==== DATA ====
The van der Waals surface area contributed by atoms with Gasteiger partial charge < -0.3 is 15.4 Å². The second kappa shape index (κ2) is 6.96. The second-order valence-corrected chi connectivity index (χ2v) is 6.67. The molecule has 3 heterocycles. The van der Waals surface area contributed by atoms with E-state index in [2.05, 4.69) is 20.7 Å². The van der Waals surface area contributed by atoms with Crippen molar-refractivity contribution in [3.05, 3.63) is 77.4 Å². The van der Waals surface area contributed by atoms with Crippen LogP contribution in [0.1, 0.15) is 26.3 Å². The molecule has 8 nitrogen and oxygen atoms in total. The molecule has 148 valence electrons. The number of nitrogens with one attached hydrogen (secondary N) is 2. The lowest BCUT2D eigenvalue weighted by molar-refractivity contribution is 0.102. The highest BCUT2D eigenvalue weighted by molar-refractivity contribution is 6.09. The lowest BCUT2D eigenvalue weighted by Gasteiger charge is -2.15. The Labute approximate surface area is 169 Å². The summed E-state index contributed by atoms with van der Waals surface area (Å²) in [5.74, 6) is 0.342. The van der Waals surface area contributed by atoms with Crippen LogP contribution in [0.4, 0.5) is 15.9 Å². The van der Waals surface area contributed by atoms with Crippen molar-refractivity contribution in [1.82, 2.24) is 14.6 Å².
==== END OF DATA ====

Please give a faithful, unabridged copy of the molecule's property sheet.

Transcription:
The van der Waals surface area contributed by atoms with Gasteiger partial charge < -0.3 is 15.4 Å². The second kappa shape index (κ2) is 6.96. The second-order valence-corrected chi connectivity index (χ2v) is 6.67. The molecule has 3 heterocycles. The van der Waals surface area contributed by atoms with E-state index in [2.05, 4.69) is 20.7 Å². The van der Waals surface area contributed by atoms with Crippen molar-refractivity contribution in [3.05, 3.63) is 77.4 Å². The van der Waals surface area contributed by atoms with Crippen LogP contribution in [0.1, 0.15) is 26.3 Å². The molecule has 8 nitrogen and oxygen atoms in total. The molecule has 148 valence electrons. The number of nitrogens with one attached hydrogen (secondary N) is 2. The lowest BCUT2D eigenvalue weighted by molar-refractivity contribution is 0.102. The highest BCUT2D eigenvalue weighted by molar-refractivity contribution is 6.09. The lowest BCUT2D eigenvalue weighted by Gasteiger charge is -2.15. The Labute approximate surface area is 169 Å². The summed E-state index contributed by atoms with van der Waals surface area (Å²) in [5.74, 6) is 0.342. The van der Waals surface area contributed by atoms with Crippen LogP contribution in [0.4, 0.5) is 15.9 Å². The van der Waals surface area contributed by atoms with Crippen molar-refractivity contribution in [1.82, 2.24) is 14.6 Å².